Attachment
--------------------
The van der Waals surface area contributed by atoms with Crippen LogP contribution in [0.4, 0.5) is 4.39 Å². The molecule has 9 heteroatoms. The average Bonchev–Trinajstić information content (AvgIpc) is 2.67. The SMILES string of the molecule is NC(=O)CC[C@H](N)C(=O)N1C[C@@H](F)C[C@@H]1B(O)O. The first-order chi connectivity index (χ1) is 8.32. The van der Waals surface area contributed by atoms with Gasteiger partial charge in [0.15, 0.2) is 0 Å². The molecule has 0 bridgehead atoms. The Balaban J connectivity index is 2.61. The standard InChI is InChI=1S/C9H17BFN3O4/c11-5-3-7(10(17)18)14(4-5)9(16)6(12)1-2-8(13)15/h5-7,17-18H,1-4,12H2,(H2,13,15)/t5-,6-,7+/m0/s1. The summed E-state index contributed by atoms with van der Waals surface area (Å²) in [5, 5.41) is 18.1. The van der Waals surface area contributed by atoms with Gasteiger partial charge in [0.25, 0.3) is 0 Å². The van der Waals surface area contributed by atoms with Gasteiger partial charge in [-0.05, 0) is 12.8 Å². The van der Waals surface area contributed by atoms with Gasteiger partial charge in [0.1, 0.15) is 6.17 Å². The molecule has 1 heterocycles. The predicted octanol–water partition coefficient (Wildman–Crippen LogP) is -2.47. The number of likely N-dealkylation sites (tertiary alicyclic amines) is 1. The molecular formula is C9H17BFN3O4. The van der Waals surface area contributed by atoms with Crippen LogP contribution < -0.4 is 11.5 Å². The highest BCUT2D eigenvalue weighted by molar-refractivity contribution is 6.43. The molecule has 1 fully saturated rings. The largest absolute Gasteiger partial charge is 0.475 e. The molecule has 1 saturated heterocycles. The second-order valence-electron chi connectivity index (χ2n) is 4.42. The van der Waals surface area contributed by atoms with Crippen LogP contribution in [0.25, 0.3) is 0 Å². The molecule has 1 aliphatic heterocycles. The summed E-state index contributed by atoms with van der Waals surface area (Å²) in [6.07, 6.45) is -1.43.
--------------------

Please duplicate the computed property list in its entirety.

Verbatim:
The van der Waals surface area contributed by atoms with Crippen LogP contribution in [0.4, 0.5) is 4.39 Å². The molecule has 9 heteroatoms. The average Bonchev–Trinajstić information content (AvgIpc) is 2.67. The SMILES string of the molecule is NC(=O)CC[C@H](N)C(=O)N1C[C@@H](F)C[C@@H]1B(O)O. The first-order chi connectivity index (χ1) is 8.32. The van der Waals surface area contributed by atoms with Gasteiger partial charge in [0.15, 0.2) is 0 Å². The molecule has 0 bridgehead atoms. The Balaban J connectivity index is 2.61. The standard InChI is InChI=1S/C9H17BFN3O4/c11-5-3-7(10(17)18)14(4-5)9(16)6(12)1-2-8(13)15/h5-7,17-18H,1-4,12H2,(H2,13,15)/t5-,6-,7+/m0/s1. The summed E-state index contributed by atoms with van der Waals surface area (Å²) in [5, 5.41) is 18.1. The van der Waals surface area contributed by atoms with Gasteiger partial charge in [0.25, 0.3) is 0 Å². The van der Waals surface area contributed by atoms with Gasteiger partial charge in [-0.05, 0) is 12.8 Å². The van der Waals surface area contributed by atoms with Gasteiger partial charge in [0.1, 0.15) is 6.17 Å². The molecule has 1 heterocycles. The predicted octanol–water partition coefficient (Wildman–Crippen LogP) is -2.47. The number of likely N-dealkylation sites (tertiary alicyclic amines) is 1. The molecular formula is C9H17BFN3O4. The van der Waals surface area contributed by atoms with Crippen LogP contribution < -0.4 is 11.5 Å². The highest BCUT2D eigenvalue weighted by molar-refractivity contribution is 6.43. The molecule has 1 fully saturated rings. The largest absolute Gasteiger partial charge is 0.475 e. The molecule has 1 saturated heterocycles. The second-order valence-electron chi connectivity index (χ2n) is 4.42. The van der Waals surface area contributed by atoms with Crippen LogP contribution in [0.25, 0.3) is 0 Å². The molecule has 1 aliphatic heterocycles. The summed E-state index contributed by atoms with van der Waals surface area (Å²) in [6.07, 6.45) is -1.43.